More lawn work. The bushes on the side have to go, because they were destroyed when the RotoRooter guys piled up rocks and paving stones on a wooden plank to get at the piles, and the weight pushed down the bushes and deformed them for all eternity. Saturday I took out two. One I chopped down to the nubbin, and decided against removing the roots because A) it was in a difficult place that would be difficult to work in, on account of the difficulty, and B) screw it. Number two I had no such excuse. But this thing had spent 15 years, at least, putting down thick woody roots into the soil, and required an astonishing amount of abuse to dislodge. When I got it out, I was Perseus and the Gorgon:



Flush with success I looked at the third one, girder my loins, picked up the shovel, and said “ahh, tomorrow.”

Sunday I go back out, and start chopping limbs. That’s why I discovered that the bush is actually two bushes that have grown together. In essence, this is the horticultural equivalent of breaking into the house of a nice elderly couple who are in the same bed holding hands, and hacking them to pieces, and I’m thinking this would probably be better if I was on bath salts.

The first root ball came up as easily; the second took swearing. Then the branches were chopped and twined and the bin filled with refuse, and the area’s completely naked, waiting for something nice and less unruly. All because the sewer broke. That’s the thing about home ownership: the basement drain backs up a bit, and you look at it, and you don’t think: twelve grand. Plus new bushes. After a while, though, you do.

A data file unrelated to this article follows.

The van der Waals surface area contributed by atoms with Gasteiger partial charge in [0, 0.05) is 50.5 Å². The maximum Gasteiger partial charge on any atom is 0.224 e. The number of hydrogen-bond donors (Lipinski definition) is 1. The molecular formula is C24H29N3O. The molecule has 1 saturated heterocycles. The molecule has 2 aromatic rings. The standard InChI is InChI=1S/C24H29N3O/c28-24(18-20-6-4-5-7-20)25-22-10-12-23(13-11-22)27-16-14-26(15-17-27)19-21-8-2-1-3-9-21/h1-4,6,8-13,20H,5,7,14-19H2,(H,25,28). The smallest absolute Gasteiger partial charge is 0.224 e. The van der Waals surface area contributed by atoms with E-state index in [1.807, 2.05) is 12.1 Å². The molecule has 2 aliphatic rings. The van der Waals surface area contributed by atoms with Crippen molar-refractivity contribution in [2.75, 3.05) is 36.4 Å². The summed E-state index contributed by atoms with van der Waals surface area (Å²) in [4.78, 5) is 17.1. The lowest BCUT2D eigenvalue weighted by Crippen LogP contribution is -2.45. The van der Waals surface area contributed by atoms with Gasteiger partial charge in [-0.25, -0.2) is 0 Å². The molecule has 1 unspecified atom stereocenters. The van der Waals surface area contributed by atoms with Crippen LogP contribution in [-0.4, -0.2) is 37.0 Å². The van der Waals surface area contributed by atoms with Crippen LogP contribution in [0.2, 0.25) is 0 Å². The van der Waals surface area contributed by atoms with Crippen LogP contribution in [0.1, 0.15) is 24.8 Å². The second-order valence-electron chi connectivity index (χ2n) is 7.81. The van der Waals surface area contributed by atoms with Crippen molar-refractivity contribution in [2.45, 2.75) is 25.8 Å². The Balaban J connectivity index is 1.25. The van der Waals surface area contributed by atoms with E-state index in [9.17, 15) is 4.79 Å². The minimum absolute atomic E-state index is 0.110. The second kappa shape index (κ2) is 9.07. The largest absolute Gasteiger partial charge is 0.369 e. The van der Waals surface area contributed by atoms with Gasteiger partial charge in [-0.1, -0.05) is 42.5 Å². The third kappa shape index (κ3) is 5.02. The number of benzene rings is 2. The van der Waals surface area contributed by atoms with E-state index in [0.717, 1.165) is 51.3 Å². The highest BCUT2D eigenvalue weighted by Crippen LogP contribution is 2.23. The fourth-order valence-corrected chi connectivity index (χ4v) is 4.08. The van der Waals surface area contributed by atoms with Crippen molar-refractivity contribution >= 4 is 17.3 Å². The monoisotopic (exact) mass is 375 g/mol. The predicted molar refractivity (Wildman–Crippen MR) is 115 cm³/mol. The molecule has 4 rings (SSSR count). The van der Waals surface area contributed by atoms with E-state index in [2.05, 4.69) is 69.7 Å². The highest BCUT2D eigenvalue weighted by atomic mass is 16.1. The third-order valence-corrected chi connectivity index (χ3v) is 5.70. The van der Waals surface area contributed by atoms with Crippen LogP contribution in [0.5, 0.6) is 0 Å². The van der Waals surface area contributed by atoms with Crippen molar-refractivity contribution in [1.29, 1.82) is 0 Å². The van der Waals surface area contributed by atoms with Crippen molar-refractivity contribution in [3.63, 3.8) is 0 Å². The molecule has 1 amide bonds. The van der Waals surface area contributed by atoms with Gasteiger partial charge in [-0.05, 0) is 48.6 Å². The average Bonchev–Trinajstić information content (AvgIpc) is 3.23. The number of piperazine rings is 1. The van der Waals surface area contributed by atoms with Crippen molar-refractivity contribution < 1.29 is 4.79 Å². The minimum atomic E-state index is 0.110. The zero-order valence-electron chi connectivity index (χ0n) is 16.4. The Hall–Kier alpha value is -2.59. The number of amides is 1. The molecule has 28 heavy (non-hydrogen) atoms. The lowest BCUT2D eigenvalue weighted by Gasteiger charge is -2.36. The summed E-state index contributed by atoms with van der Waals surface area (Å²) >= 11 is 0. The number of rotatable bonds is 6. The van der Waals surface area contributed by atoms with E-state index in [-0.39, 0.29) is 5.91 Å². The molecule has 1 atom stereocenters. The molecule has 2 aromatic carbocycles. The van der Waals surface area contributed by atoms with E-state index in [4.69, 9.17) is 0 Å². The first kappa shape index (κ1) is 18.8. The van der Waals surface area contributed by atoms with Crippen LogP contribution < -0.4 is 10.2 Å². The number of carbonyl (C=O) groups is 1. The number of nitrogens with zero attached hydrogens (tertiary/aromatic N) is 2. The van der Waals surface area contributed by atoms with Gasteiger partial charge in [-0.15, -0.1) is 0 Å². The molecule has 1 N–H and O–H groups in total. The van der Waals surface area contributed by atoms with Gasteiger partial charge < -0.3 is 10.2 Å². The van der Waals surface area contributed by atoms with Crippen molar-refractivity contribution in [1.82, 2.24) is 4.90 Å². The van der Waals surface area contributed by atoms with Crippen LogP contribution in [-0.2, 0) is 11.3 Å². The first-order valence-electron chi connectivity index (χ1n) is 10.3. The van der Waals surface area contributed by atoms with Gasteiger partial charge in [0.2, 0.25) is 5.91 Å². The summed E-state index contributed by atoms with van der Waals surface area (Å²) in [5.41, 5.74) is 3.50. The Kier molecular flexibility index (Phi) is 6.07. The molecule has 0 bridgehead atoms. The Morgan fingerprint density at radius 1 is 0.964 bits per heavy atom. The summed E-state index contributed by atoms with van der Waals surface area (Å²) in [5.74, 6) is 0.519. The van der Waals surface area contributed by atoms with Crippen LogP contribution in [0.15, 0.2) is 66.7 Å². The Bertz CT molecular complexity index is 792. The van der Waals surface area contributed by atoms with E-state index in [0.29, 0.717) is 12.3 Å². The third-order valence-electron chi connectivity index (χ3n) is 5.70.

You know what I love? Buying a bunch of postcards, scanning them, fixing them, writing them up, assembling a site, paying for it, and then someone takes most of the pictures and puts them up on his own site.

But hey, there’s a “thanks” at the bottom of the post, and a link, too! So I should be grateful.

Here’s the deal. You see a post you like, a site you like, you provide a sample, and then you link to it, so the person who did all the work can get the traffic, and new visitors can discover the rest of the site.

Or here’s another idea: get your own damned content. It’s one thing to nick from here or there, or aggregate a type of content for an audience that wants a bucket of new stuff every time they march down the bookmark menu, but coming up with things you’ve found and rescued, or discovered and annotated, adds to the general welfare of the web.

This post is remarkable- it’s a collection of photos of old New York storefronts. I have the book. The Daily Beast / Newsweek put up a slideshow, and it looks like he’s taken everyone one of the images. Oh but hey thanks Newsweek! And what do you get? The pictures aren’t in a slideshow, which is better, but they’re smaller, and the context is removed - no audio interview, no addresses. Just pictures

I spoke with the site’s owner once before when he took EVERY SINGLE PICTURE from the exteriors of the Coffee & Chrome site, and he was apologetic and took them down, but apparently forgot to remove the interior site.

Buzzfeed does this too. This post, typical of the site’s mix of OMG CUTE and SQUIRREL! political stories and lists and other bits of digital crack for the ADD demographic, gives you three pictures of a cute mouse atop a dandelion stalk. It links to the source material, which is nice, but instead of linking to the post, it links to the image - which, because it’s a wordpress site, means a long url that probably means nothing to anyone. So you have to shave the URL to get to the domain name, and then advance four pages to get to the post, to learn that the photographer of the images is Matt Binstead, and he has his own site. So Buzzfeed can’t even be arsed to cite the original photographer.